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The Chieftains

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The Chieftains

If there is a more beautiful musical sound in all the world than that made by The Chieftains, I haven't heard it," declared Bob Claypool, music critic of the Houston Post in a review of the band during a sold-out United States tour. The Chieftains, celebrating their 36th anniversary this year, are regarded internationally as the most popular exponents of traditional Irish music in the world. They have mined the wealth of traditional Irish music that has accumulated over the centuries, making the music their own with a distinctive style that is as exhilarating as it is definitive. Although their early following was purely a folk audience, the astonishing range and variation of their music very quickly captured a much broader public, resulting in their present fame worldwide.

That same broad appeal has encouraged artists from a variety of genres to record with The Chieftains. Released in January 1995, The Long Black Veil became the highest charting album of the band's career when it entered Billboard Magazine's Top 200 Album Chart at No. 24. The recording quickly became The Chieftains' first gold record in the U.S. for sales of 500,000 copies, topped the World Music Chart and was selected by Time Magazine as an Album of the Year. The Long Black Veil also earned a Grammy Award in the category of "Best Pop Collaboration for The Chieftains' recording of Van Morrison's "Have I Told You Lately That I Love You?" The album features guest performances by Sting, Mick Jagger, Sinéad O'Connor, Marianne Faithfull, Tom Jones, Mark Knopfler, Ry Cooder and The Rolling Stones. In the midst of all of this success from pop collaborations, in typical fashion The Chieftains went on to record Santiago, which draws its inspiration from an unlikely source of Celtic music - Galicia, Spain.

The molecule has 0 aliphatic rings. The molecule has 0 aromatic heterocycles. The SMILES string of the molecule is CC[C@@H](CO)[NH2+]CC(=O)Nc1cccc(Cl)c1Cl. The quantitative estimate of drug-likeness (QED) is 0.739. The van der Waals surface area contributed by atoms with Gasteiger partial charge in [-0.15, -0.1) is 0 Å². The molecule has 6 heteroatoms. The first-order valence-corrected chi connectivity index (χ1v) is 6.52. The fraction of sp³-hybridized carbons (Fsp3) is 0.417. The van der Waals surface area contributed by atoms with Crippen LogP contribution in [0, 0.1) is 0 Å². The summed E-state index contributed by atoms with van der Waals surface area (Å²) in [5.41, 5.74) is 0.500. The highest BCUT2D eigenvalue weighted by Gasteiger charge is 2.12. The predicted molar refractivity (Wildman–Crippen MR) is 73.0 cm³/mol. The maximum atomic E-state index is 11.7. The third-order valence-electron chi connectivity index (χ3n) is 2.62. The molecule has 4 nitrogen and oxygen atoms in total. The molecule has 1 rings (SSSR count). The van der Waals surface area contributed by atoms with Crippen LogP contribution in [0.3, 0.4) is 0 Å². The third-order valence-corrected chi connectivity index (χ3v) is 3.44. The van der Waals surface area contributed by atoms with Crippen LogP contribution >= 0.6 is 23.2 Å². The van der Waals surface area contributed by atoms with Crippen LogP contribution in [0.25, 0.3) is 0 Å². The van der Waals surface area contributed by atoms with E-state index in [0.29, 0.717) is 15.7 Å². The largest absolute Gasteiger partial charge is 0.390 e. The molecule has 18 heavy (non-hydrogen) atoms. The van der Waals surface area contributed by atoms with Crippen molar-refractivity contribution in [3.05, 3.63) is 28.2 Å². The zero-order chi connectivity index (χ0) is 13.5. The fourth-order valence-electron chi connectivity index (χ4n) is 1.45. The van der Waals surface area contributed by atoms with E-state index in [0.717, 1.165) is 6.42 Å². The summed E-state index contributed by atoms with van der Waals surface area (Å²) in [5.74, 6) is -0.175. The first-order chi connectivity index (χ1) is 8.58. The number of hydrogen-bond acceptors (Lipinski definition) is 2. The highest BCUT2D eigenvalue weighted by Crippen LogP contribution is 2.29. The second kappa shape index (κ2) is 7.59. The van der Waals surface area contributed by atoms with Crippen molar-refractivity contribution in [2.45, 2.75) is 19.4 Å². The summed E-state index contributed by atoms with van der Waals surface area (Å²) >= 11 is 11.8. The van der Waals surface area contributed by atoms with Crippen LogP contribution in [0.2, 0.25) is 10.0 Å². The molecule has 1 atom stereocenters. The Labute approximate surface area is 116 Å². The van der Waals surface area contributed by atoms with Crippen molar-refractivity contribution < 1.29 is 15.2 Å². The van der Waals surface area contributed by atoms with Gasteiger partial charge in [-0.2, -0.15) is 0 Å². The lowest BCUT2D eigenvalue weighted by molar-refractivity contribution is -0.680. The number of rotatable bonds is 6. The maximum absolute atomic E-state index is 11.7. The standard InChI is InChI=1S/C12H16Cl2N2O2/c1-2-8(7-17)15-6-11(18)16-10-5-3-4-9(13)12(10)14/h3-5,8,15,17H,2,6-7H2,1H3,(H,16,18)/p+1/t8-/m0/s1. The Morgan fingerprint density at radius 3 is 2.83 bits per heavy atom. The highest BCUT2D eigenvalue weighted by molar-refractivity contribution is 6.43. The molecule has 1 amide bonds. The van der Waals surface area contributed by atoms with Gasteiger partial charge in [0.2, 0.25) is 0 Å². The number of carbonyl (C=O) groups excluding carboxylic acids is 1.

An assortment of ancient instruments give each track the unique sound that won the band its fifth Grammy Award, this time for Best World Music Album in 1996. Without missing a beat, The Chieftains embarked on their most recent adventure. Tears of Stone [February 1999] was three years in the making and according to Paddy Moloney, a labor of love. "Our goal was to marry the many-faceted voices of contemporary women artists from around the world with the simple beauty of traditional Irish music." Among the guests are legendary vocalists Bonnie Raitt and Joni Mitchell, as well as other unique singers including Natalie Merchant, Loreena McKennitt, Joan Osborne, Mary Chapin Carpenter, The Corrs and frequent Chieftains guest, Sinéad O'Connor, among others. Despite their star-studded history, the trappings of fame have not compromised The Chieftains' respect for their roots. They are as comfortable swapping tales and tunes in a Dublin pub as they are headlining a concert at London's Royal Albert Hall. Their next project will feature traditional music recorded on location in both Northern and Southern Irish counties. After 36 years and as many recordings, The Chieftains continue to surprise. Bio Courtesy of RCA Victor


 

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